Journal Information

Articles in press

Articles in press are accepted, peer reviewed articles that are not yet assigned to volumes/issues, but are citable using DOI. More info

Projected responses of Cerrado anurans to climate change are mediated by biogeographic character
Gabriela Alves-Ferreira, Gastón Andrés Fernandez Giné, Danilo de Siqueira Fortunato, Mirco Solé, Neander Marcel Heming

  • Climate change threatens Cerrado anurans.

  • ∼70% of anuran species tend to lose potential distribution areas.

  • Not all species are likely to be equally affected by climate change.

  • Anurans’ responses to climate change are mediated by biogeographic character.

Open access
Available online 14 January 2022
From whom and for what? Deforestation in Dry Chaco from local-urban inhabitants’ perception
S. Marinaro, L. Sacchi, N.I. Gasparri

  • Agriculture-frontier classification allows organizing social-ecological processes.

  • Forest exploitation and real-estate transactions are daily drivers in the early stages.

  • Global agribusiness and livestock are drivers dominating the advanced stages.

  • Only crop replacement takes place during mature frontier stages.

  • Extra-regional people and governments are mentioned as the responsible social actors.

Open access
Available online 13 January 2022
Divergent herb communities in drier and chronically disturbed areas of the Brazilian Caatinga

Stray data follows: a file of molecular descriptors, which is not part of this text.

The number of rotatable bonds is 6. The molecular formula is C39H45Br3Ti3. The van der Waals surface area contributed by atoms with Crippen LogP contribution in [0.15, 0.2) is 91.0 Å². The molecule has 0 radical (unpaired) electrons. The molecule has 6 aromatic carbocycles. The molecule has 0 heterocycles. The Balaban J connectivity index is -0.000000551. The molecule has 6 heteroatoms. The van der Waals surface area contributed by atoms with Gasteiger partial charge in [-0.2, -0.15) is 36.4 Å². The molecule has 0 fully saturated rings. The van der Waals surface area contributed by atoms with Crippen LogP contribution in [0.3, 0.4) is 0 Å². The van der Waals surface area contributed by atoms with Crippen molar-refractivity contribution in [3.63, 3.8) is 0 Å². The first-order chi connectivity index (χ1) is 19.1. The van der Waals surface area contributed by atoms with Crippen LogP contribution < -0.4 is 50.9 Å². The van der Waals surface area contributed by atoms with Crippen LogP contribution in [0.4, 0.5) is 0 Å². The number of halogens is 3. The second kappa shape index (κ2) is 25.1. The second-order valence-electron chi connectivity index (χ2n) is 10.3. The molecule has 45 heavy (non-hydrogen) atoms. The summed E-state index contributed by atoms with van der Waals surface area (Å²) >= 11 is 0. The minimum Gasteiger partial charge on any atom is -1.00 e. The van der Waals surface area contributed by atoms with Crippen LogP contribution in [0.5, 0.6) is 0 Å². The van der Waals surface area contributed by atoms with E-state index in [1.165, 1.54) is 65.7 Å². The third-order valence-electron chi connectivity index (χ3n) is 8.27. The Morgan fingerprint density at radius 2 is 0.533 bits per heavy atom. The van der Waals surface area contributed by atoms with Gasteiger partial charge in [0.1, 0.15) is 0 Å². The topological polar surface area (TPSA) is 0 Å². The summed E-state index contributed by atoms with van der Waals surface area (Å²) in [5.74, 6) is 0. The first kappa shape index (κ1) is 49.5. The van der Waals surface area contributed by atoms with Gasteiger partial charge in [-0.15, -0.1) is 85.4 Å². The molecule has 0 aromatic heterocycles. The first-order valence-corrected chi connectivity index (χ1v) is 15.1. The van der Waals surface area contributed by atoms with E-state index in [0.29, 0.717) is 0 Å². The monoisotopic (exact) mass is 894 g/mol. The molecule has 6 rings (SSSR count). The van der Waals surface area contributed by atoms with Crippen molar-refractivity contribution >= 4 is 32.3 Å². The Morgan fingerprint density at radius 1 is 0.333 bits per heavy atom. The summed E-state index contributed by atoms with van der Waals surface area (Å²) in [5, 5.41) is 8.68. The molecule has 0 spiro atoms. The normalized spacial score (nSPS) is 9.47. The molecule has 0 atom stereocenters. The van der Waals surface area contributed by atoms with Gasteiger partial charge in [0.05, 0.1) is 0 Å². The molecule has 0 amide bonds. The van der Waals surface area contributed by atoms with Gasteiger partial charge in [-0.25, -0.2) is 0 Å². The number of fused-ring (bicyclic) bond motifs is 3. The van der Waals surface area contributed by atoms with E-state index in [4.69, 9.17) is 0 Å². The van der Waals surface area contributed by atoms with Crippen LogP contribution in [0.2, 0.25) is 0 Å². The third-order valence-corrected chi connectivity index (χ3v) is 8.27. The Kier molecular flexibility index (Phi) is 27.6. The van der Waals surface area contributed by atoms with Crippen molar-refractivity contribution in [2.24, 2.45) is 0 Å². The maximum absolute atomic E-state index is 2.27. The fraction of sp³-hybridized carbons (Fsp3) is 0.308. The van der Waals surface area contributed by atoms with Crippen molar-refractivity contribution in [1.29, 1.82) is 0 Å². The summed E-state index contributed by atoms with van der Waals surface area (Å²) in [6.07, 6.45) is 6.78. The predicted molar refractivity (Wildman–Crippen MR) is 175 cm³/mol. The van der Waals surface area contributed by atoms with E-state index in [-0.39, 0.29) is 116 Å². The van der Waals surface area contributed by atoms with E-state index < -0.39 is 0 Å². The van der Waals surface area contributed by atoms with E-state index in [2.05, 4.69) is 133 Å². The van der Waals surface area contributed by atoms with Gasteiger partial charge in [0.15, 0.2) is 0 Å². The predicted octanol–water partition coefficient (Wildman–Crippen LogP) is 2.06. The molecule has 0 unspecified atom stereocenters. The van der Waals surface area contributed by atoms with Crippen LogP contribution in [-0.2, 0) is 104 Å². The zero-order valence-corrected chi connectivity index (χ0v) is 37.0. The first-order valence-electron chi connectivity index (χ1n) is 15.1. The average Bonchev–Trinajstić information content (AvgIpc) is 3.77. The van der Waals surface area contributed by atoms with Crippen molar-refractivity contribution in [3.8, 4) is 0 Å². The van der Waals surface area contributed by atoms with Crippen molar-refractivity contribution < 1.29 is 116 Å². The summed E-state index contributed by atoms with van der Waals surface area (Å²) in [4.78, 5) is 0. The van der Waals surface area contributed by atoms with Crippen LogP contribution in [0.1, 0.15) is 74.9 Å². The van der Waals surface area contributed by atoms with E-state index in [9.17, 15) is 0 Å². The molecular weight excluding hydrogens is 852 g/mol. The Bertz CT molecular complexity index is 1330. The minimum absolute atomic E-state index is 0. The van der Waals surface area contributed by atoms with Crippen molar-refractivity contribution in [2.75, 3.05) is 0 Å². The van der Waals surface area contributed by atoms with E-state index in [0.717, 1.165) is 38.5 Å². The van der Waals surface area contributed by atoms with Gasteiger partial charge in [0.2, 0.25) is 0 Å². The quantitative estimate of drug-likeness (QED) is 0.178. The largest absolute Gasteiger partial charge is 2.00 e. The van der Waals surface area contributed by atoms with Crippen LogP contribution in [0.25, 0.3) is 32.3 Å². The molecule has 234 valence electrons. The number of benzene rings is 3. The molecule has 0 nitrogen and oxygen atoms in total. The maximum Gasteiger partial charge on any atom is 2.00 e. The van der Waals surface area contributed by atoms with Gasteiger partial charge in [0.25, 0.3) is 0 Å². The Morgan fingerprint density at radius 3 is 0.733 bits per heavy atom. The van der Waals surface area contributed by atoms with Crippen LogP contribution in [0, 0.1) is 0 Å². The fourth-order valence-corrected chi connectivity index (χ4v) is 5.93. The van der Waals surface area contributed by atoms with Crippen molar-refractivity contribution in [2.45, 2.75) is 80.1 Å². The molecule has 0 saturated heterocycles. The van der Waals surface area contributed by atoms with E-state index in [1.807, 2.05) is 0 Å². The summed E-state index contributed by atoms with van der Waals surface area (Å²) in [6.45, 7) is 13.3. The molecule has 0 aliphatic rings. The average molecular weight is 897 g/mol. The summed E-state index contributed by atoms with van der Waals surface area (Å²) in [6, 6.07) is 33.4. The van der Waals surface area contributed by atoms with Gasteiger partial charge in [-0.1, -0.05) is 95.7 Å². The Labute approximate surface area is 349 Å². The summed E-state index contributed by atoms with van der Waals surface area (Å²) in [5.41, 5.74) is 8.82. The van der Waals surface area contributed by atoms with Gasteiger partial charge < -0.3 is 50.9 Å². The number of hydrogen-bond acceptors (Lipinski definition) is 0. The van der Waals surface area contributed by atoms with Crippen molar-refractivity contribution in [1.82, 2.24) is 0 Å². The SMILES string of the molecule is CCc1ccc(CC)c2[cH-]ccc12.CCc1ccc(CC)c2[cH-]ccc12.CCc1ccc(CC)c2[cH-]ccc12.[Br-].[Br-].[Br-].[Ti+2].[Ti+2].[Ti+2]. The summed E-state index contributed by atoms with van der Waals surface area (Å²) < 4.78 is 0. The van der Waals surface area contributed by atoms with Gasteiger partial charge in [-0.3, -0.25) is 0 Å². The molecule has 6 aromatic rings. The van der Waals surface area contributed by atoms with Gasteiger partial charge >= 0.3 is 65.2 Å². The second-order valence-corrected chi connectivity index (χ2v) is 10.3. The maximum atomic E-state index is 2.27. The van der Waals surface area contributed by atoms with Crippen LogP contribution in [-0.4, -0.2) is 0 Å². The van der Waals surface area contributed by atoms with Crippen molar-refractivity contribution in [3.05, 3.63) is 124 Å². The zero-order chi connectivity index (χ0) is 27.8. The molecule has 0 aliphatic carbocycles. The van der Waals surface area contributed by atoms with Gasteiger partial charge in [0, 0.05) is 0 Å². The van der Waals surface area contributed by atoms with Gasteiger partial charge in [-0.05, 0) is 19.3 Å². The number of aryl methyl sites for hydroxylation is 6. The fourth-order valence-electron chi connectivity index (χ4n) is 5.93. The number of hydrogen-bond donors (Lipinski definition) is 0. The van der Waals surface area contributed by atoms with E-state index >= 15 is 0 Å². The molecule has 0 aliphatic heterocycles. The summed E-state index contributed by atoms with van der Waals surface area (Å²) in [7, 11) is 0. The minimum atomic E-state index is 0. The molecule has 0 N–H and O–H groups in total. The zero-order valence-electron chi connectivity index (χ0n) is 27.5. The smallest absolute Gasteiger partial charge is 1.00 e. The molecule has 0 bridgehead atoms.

Ligia A.F. Vieira, Marcelo Tabarelli, Gustavo Souza, Rubens T. Queiroz, Bráulio A. Santos

  • Caatinga dry forests are becoming increasingly drier and chronically disturbed.

  • Herb communities negatively respond to rainfall reduction and increase disturbance.

  • Responses may be mediated by the local density of woody plants.

  • Multiple successional pathways should emerge with the new environmental conditions.

  • Management and conservation actions are urgent to protect Caatinga herb diversity.

Open access
Available online 11 January 2022
Neutral processes and reduced dispersal across Amazonian rivers may explain how rivers maintain species diversity after secondary contact
Sergio Santorelli Junior, William E. Magnusson, Cláudia Pereira de Deus, Timothy H. Keitt

  • Simulations show that neutral processes and reduced dispersal across rivers can maintain two species in allopatry for many generations.